Concussion occurs as a result of an impulsive force transmitted to the head, and can involve difficulties with concentration, sleep and emotional changes, and can lead to dizziness, headaches and neck pain, amongst other symptoms.
A 29 year old teacher (DA) suffered a concussion during a fall onto play equipment at work in 2018. After two weeks off work, she was finding work difficult to cope with, needing to sleep for a few hours after work and finding simple tasks difficult as the day progressed.
DA had feelings of anxiety, headaches, dizziness, a sore neck, was unable to use her technological devices for more than a few minutes, be in busy environments or go out for meals with friends and family as she had prior to her injury on most days.
DA had Neurophysiotherapy sessions three times per week for three months, reducing to twice weekly for three months with ongoing support as needed during the graduated return to work process. These sessions focused on reducing the autonomic responses (racing heart rate, butterflies in her tummy, anxious feelings), cognitive fatigue, vestibular/dizziness and cervicogenic issues with exercises, education and manual therapy.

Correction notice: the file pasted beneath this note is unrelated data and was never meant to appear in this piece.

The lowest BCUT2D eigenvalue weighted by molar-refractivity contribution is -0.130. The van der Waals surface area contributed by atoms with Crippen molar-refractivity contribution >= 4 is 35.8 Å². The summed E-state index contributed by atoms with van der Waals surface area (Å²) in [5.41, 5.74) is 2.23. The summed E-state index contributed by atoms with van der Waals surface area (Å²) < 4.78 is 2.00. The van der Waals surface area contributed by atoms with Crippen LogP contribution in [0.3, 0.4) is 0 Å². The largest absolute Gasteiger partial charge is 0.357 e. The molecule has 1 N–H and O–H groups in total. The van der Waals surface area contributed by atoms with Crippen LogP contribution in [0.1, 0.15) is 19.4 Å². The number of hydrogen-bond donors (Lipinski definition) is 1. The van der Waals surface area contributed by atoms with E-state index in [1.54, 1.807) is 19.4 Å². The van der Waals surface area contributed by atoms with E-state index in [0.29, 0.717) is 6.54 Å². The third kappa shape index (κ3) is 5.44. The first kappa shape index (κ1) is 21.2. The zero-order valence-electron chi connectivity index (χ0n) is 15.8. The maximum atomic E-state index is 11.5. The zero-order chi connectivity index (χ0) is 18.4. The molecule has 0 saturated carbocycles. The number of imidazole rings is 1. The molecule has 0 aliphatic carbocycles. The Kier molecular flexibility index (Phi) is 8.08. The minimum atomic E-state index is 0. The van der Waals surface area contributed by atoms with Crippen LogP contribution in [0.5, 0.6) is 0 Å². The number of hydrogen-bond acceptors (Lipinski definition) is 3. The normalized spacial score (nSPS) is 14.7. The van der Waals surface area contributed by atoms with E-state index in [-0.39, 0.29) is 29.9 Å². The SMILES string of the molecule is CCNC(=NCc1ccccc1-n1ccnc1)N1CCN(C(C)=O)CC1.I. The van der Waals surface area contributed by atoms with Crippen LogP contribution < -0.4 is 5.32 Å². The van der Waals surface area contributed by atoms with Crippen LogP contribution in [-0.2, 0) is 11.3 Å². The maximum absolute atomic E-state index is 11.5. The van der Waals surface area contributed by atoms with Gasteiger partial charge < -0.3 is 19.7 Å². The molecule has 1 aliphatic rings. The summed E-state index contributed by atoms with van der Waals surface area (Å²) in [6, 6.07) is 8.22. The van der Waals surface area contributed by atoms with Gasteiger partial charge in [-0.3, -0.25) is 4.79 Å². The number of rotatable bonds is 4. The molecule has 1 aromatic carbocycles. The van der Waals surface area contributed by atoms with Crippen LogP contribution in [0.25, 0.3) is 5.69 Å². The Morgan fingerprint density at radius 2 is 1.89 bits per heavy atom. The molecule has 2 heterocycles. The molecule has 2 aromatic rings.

DA has been able to return to her previous gym routine, stand-up paddle boarding and socialising regularly. She was able to go on a family holiday on cruise ships and has returned to full time work currently with increased supports in the classroom, but the continued plan is for this to reduce over time.